"character driven" -- there is an attempt at plot on some level, to do
with a long-lost family friend who returns to start up a business. But
somewhere that gets lost, and the comic scenes end up driving the film
Something happened in post, I'm thinking, as it just feels like a whole bunch of story hit the floor and not the screen.
Don't get me wrong -- the director/writer has talent. But at the end of the night I was happy to know I hadn't had to fork over hard cash to sit through it. There was just no drive to keep my attention.
After viewing Aubrey Nealon's first feature "A Simple Curve" I was
struck by the ability of this young writer to evoke such a compelling
impression of growing up in the wilds of British Columbia with Hippie
parents intent on getting back to the land. Nealon wrote and directed
this beautiful film and really demonstrates the makings of a great
This coming of age story really does a brilliant job of intertwining the story of the young protagonist Caleb and his father Jim. The tension set off between the two characters is heightened by the interesting similarities between Jim's first days in the Valley and Caleb's struggle to escape. The more Caleb rebels against the ideals of his father the closer he comes to him.
The dialogue moves seamlessly from drama and high seriousness to dry wit and sarcasm, weaving together the stories of a strong cast of central characters. The writing for each character is excellent and the actors' performances only serve to flesh out Nealon's already keen instincts for character development.
As a twenty something myself trying to escape the clutches of parental conditioning and New Age utopianism, I can say that this film really resonated with me. Like Caleb, I too have a father obsessed with Buckminster Fuller. And like Caleb, I am also struggling to make sense of myself in a world which does not conform easily to the ideals instilled in me by my parents.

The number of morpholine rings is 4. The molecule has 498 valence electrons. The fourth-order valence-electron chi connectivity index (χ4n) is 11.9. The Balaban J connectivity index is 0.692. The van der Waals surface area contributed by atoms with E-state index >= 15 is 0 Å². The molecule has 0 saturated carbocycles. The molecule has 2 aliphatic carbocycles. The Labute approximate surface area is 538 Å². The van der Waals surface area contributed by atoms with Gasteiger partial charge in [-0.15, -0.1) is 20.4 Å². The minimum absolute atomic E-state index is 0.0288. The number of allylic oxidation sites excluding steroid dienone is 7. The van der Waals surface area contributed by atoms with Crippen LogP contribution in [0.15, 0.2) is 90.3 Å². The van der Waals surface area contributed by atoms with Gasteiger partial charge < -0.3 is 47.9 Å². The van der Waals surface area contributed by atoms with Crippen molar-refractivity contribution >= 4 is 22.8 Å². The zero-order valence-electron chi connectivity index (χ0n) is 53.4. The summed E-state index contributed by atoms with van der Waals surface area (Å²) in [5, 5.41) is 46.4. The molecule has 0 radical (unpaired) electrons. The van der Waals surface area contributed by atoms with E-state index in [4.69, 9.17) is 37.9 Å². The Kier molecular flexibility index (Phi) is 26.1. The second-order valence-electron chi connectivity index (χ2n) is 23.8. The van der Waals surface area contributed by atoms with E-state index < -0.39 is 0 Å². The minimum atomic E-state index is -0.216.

I highly recommend this film.
A SIMPLE CURVE is a little Canadian film courtesy of Film Movement that
has a nice style and solid cast to relate what happened to the men and
women who fled to Canada to avoid the draft for the Vietnam War. Since
the Baby Boomer Generation now makes up a large part of the audience
this story will resonate with both parents and children. 'A simple
curve' may refer to the woodworking genius of the main characters, but
is also refers to the results of happenstance from a period of free
love resulting in some questions about biological parenting, throwing a
simple curve into the philosophy of family.
Caleb (Kris Lemche) lives in the extraordinarily beautiful mountainous wilds of British Columbia with his father Jim (Michael Hogan), barely surviving on the meager income of their woodworking shop. The mother/wife died some time ago from a protracted illness and that event has both bonded the father/son and created a festering pain they must face daily. Into their lives returns an old friend of Jim's from the hippie days of expatriation: Matthew (Matt Craven) returns from the US as a man of means by way of ecotourism and plans to build a lodge on the lake near Jim and Caleb. Tension exists between Jim and Matthew, but Caleb sees Matthew as a financial savior of his business as Matthew consents to have Caleb and Jim (unbeknownst to Jim) make furniture prototypes for the lodge. Caleb appears wedded to his hometown, dating only women who live there and traveling little - a factor that encourages many people to advise Caleb to make the break from his family and seek his own identity. A current hippie couple - Erika (Sarah Lind) and Buck (Kett Turton) - find their way into Jim's graces and live on the property, a re-creation in many ways of Jim's and Matthew's past. The peak of change in the story occurs when Matthew loses funding for the lodge (and thus the monetary security of Jim and Caleb's business) and that tension reveals another secret curve: both Jim and Matthew sexually shared Caleb's mother and his true biological father is left in question. Caleb is devastated and witnesses another curve: he has performed a similar act with Erika resulting in a pregnancy that could be the progeny of either Caleb or Buck. Matthew once again leaves the beauty of Canada for the security of the US and Jim and Caleb are left to sort things out, finding new lives of their own with some surprising circumstances.